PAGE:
The Equal Pay Act of 1963 is a federal law mandating that men and women must receive equal pay for equal work. For many years, the California Equal Pay Act has also prohibited employers from paying employees less than employees of the opposite sex for equal work. In 2015, Governor Brown signed the California Fair Pay Act, which expanded and strengthened the Equal Pay Act to prohibit employers from paying employees wage rates that are less than what it pays employees of the opposite sex, or of another race, or of another ethnicity for substantially similar work.

Despite these longstanding laws, many sources report that the gender pay gap still exists. More and more women are taking legal action against their employers if they believe they are not receiving the pay they are due.

All California employers must be aware of this growing movement, so they can avoid similar lawsuits that are already impacting even the largest companies in the U.S.

Disney is the most recent company facing a lawsuit

According to Fox Business, 10 female employees are pursuing a class-action lawsuit against the entertainment giant Disney. They filed their claims under the California Fair Pay Act. This act fortified California’s Equal Pay Act by:

  • Requiring employers to prove employees were paid differently through a “bona fide factor other than sex,”;
  • Enforcing the factors of pay equity on employers more heavily;
  • Prolonging the time requiring employers to maintain records of pay and wages; and
  • Stating employees must receive equal pay for “substantially similar work.”

Disney stated that they are committed to equitable pay. They are also attempting to prevent the class-action lawsuit, reporting that the 10 employees have individual cases. Regardless, the case has garnered a considerable amount of attention that could spell out consequences for Disney, no matter how the case turns out.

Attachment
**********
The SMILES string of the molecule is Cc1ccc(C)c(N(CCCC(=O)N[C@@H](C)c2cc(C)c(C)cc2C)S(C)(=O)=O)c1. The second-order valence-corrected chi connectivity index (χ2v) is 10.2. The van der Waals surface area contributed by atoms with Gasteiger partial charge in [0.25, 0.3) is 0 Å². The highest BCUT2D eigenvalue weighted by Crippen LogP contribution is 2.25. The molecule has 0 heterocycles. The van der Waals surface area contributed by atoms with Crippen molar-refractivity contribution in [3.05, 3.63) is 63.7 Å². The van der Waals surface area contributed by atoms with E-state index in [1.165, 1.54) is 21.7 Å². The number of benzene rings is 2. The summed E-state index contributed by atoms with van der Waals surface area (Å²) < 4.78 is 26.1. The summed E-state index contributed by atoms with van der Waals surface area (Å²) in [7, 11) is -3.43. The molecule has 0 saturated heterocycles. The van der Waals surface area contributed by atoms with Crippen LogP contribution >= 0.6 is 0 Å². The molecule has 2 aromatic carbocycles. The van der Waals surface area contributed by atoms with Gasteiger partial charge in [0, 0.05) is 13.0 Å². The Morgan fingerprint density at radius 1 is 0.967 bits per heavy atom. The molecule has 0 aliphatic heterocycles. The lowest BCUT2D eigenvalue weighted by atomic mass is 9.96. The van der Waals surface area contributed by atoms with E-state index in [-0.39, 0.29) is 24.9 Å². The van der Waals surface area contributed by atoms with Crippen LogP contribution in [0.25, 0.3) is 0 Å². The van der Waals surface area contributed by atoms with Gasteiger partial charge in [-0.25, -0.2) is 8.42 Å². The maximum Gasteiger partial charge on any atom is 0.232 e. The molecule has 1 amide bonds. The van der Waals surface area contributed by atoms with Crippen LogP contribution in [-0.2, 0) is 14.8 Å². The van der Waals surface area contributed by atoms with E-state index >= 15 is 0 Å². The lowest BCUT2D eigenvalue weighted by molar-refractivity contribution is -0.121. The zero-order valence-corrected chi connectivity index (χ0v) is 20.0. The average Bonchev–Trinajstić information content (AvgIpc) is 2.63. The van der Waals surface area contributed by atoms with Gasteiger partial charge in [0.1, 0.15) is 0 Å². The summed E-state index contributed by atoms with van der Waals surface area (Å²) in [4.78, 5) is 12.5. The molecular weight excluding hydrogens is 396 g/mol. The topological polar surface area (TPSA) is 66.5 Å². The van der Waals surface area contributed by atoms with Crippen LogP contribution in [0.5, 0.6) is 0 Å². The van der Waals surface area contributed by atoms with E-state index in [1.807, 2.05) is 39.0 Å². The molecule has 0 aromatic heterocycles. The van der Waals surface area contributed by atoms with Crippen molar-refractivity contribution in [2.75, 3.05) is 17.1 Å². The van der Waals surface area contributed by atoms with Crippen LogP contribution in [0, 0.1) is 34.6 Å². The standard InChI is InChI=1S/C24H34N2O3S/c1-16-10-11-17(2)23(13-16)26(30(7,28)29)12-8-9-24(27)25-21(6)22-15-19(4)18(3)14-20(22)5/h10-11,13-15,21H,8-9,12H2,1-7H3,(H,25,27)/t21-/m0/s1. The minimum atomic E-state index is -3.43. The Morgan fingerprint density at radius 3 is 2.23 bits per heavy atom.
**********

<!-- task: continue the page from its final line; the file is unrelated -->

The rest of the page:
Employers must consider these factors to ensure equal pay

California employers have the power to proactively prevent a lawsuit, or at least minimize the risks a pay equity claim might pose to their business and reputation. Most of all, employers must ensure that an employee’s sex is not a determining factor in the pay they receive.

If faced with a claim, an employer may be able to show that the work is not substantially similar. According to the California Division of Labor Standards Enforcement, “substantially similar work” refers to work that is mostly similar in skill, effort, responsibility, and performed under similar working conditions. Skill refers to the experience, ability, education, and training required to perform the job. Effort refers to the amount of physical or mental exertion needed to perform the job. Responsibility refers to the degree of accountability or duties required in performing the job. Working conditions has been interpreted to mean the physical surroundings (temperature, fumes, ventilation) and hazards.

If the work performed by persons of opposite gender or different race is substantially similar, the employer may still be able to justify a difference in wage rate by proving the difference is due to:

  • seniority;
  • merit;
  • a system that measures production; and/or
  • a bona fide factor other than sex, race, or ethnicity

A “bona fide factor other than sex, race, or ethnicity” is one that is 1) not based on or derived from a sex-, race-, or ethnicity- based factor, 2) job related, and 3) consistent with a business necessity.  Examples include education, training and experience.

The Equal Employment Opportunity Commission (EEOC) lists factors that employers must review when setting pay levels, including:

  • The skill and experience required for the job;
  • The effort needed to complete the job duties;
  • The accountability and liability of the specific position; and
  • The physical conditions and hazards this position might involve.

Employers should consider the factors listed by both the EEOC and the California Fair Pay Act.

It might also be helpful for employers to conduct regular pay equity audits to ensure they adhere to California and federal labor laws to avoid a lawsuit.